OAKLAND - In a development few could have predicted, perhaps not even general manager Billy Beane, the A's infield has evolved into the backbone of the 2013 team.
It has outperformed what was a highly touted outfield group, and might even surpass the pitching rotation and bullpen, all things considered.
It seems like an eon ago now, but when spring training began, the A's infield situation wasn't just one big question mark, it was four. There was a measure of doubt at every position.
The double-play combination was supposed to be Scott Sizemore at second base and Japanese import Hiroyuki Nakajima at shortstop. Nakajima had never played a day in the majors and Sizemore had missed the 2012 season because of knee surgery.
There also was uneasiness about the corner infielders. Josh Donaldson had showed promise at third base, but his 2012 totals were nine homers and a .241 batting average in 75 games. Over at first, Brandon Moss hit .291 with 21 homers in 84 games, but there was uncertainty whether he could duplicate those numbers based on his journeyman resume.
When the A's couldn't re-sign Stephen Drew, who took over at shortstop for the final month and a half of 2012, questions arose about why Beane traded experienced, reliable shortstop Cliff Pennington to the Arizona Diamondbacks.
Eight months later, it all seems like so much wasted worry.
It's easy to point to the acquisition of Jed Lowrie from Houston on Feb. 4 for first baseman Chris Carter and pitcher Brad Peacock as the turning point, but at the time it appeared manager Bob Melvin just had more uncertainties to consider.
"We weren't really sure in spring training what position Lowrie was going to play," Melvin said. "It looked like Sizemore was going to be our everyday second baseman. We didn't know Eric Sogard was going to come on like he did. So we knew we might be flipping some pieces around as the season went along."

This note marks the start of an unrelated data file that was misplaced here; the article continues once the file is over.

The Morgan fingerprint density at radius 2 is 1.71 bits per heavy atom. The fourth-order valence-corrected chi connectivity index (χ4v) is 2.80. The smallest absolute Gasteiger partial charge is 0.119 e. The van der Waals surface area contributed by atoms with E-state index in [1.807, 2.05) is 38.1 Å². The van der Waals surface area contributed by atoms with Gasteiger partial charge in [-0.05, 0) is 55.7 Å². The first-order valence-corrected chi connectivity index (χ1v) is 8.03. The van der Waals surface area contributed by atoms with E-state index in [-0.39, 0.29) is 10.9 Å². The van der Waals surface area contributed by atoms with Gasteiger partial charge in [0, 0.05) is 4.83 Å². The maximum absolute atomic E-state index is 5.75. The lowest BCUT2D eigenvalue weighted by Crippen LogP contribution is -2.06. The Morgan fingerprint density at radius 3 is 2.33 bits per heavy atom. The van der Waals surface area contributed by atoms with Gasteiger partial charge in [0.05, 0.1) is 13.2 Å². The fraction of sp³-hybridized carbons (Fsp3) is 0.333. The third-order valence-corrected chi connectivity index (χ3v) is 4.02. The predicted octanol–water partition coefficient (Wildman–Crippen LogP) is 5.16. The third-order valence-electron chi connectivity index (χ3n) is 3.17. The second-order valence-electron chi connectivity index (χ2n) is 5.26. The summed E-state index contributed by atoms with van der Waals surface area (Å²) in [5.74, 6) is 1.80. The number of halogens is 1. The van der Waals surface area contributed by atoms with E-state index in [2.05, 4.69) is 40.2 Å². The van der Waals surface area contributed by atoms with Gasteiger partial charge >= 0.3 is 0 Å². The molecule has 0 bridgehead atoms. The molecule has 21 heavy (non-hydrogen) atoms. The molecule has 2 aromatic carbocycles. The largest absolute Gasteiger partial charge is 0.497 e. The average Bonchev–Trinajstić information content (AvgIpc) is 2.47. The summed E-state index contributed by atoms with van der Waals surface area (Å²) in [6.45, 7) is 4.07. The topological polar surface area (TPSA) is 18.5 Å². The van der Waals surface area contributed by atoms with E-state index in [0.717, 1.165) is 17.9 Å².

As it turned out, Lowrie almost immediately seized the shortstop position from the struggling and subsequently injured Nakajima, who spent the entire season in the minors. Sogard had a fabulous spring and forged a platoon with Sizemore. When Sizemore then reinjured the ACL in his knee during the first week of the season, Sogard absorbed an increased workload with surprising aplomb.
Then there was the stunning emergence of Donaldson, who exceeded everyone's expectations with an All-Star caliber season at third base. Even Beane was knocked back on his heels by that.
"From the time he took over last August, he showed a lot of promise," Beane said. "But he just hasn't stopped. He just kept getting better and better, and he's been an absolute grinder out there. To think how far this guy's come in a year, and to now hear chants of MVP, that's just so impressive."
Although Moss' batting average dropped this season, his production (28 homers, 81 RBIs) hasn't. In addition, Moss has improved his defense at first while maintaining the versatility to play left and right field when Josh Reddick and Yoenis Cespedes were dealing with injuries.
The infield, by comparison, has had comparatively few aches and pains. Lowrie and Donaldson both played in more than 150 games, Moss in more than 140, and Sogard nearly 130. None of them spent a day on the disabled list.